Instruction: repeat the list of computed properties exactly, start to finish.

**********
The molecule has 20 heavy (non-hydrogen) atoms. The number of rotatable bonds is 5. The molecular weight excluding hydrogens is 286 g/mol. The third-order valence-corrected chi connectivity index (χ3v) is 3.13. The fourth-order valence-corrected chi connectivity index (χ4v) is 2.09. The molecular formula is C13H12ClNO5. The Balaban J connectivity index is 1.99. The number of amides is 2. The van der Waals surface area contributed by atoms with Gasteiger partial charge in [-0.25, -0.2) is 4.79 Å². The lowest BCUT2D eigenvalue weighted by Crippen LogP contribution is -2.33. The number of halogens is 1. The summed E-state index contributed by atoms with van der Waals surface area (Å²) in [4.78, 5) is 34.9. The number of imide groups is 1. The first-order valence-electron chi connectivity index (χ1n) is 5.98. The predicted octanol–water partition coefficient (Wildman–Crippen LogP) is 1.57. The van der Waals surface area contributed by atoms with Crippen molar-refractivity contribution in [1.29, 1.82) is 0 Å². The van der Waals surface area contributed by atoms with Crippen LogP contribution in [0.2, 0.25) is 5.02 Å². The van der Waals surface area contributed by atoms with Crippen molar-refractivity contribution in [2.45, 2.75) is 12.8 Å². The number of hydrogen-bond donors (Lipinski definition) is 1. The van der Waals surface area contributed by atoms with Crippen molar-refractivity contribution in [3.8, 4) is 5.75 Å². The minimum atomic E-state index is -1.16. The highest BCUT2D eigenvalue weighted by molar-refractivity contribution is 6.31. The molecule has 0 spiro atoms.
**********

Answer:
The molecule has 20 heavy (non-hydrogen) atoms. The number of rotatable bonds is 5. The molecular weight excluding hydrogens is 286 g/mol. The third-order valence-corrected chi connectivity index (χ3v) is 3.13. The fourth-order valence-corrected chi connectivity index (χ4v) is 2.09. The molecular formula is C13H12ClNO5. The Balaban J connectivity index is 1.99. The number of amides is 2. The van der Waals surface area contributed by atoms with Gasteiger partial charge in [-0.25, -0.2) is 4.79 Å². The lowest BCUT2D eigenvalue weighted by Crippen LogP contribution is -2.33. The number of halogens is 1. The summed E-state index contributed by atoms with van der Waals surface area (Å²) in [4.78, 5) is 34.9. The number of imide groups is 1. The first-order valence-electron chi connectivity index (χ1n) is 5.98. The predicted octanol–water partition coefficient (Wildman–Crippen LogP) is 1.57. The van der Waals surface area contributed by atoms with Crippen molar-refractivity contribution in [1.29, 1.82) is 0 Å². The van der Waals surface area contributed by atoms with Crippen LogP contribution in [0.2, 0.25) is 5.02 Å². The van der Waals surface area contributed by atoms with Crippen molar-refractivity contribution in [2.45, 2.75) is 12.8 Å². The number of hydrogen-bond donors (Lipinski definition) is 1. The van der Waals surface area contributed by atoms with Crippen molar-refractivity contribution in [3.8, 4) is 5.75 Å². The minimum atomic E-state index is -1.16. The highest BCUT2D eigenvalue weighted by molar-refractivity contribution is 6.31. The molecule has 0 spiro atoms.